Mutiny against Arafat spreads
Damascus, Syria — Efforts by PLO leader Yasser Arafat to quell the mutiny against his policies have been set back by new violence. A top PLO military commander was badly wounded and at least one guerrilla died in bitter fighting between Arafat loyalists and rebels Sunday. Fighting spread to Syria from east Lebanon's Bekaa Valley, where clashes occurred over the weekend within Arafat's Al Fatah, the largest guerrilla group in the Palestine Liberation Organization.
A rebel spokesman in Damascus said rebel forces seized a main training camp controlled by Arafat's deputy military commander, Kalil Wazir (known as Abu Jihad) in a machine-gun battle. Wazir's assistant, Col. Ezzedin Sharif (known as Abu Ziad), and three aides were critically wounded as they tried to recover control of the camp, PLO sources said.
The mutiny within Arafat's Fatah broke out early in May. Left-wing dissidents had accused Arafat of abandoning armed struggle with Israel and getting too involved in US Middle East peace diplomacy. State-run Beirut radio quoted a PLO spokesman as saying a session of Fatah's revolutionary council planned for Sunday in Tripoli, north Lebanon, had been postponed indefinitely because of the violence.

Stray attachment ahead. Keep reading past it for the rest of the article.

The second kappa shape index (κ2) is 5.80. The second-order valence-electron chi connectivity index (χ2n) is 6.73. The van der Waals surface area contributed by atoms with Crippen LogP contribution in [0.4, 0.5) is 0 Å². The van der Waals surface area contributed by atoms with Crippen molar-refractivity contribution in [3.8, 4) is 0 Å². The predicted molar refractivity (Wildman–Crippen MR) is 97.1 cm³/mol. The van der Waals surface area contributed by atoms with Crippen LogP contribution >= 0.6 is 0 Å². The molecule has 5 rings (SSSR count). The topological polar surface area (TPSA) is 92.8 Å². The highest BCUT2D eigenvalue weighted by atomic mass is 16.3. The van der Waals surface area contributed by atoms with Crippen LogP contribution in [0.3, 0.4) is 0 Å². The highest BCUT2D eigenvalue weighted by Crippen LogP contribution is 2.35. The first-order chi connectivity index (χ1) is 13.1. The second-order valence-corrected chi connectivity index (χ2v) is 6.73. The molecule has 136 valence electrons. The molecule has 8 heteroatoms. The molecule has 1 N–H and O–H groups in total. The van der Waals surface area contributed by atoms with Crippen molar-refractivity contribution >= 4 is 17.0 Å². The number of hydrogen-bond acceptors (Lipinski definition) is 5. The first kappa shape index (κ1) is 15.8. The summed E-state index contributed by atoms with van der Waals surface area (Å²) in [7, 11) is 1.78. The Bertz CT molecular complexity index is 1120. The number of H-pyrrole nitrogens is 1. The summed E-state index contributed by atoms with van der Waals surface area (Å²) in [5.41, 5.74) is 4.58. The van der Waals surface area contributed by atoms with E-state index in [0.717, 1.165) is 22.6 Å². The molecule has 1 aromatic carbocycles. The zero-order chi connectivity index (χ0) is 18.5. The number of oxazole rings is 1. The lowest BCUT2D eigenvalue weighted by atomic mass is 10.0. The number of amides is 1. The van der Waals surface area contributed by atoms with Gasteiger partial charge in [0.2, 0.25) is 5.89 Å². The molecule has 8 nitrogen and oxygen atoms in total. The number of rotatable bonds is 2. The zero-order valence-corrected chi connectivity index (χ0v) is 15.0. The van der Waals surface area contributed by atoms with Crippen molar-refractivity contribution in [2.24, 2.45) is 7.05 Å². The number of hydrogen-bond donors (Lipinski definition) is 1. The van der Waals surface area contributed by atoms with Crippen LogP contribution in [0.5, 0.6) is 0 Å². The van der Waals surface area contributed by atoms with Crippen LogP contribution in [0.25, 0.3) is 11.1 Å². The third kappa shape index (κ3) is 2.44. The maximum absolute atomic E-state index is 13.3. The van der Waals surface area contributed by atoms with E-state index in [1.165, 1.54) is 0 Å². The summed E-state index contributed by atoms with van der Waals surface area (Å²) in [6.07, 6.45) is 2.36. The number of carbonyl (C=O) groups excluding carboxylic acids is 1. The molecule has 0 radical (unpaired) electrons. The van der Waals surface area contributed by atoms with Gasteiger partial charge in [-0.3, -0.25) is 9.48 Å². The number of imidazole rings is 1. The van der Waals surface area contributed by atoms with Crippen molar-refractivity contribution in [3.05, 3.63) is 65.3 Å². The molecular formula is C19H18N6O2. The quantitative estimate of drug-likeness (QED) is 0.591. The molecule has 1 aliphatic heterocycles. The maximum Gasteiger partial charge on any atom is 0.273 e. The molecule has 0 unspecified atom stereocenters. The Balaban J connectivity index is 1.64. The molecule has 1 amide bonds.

The fighting in Syria followed a battle between the factions in Lebanon's Bekaa Valley that went on until early Sunday, when a precarious cease-fire went into effect. A rebel statement in Damascus said Arafat loyalists had launched a heavy attack on the ''September Martyrs Regiment,'' which declared its support for the rebels last Friday.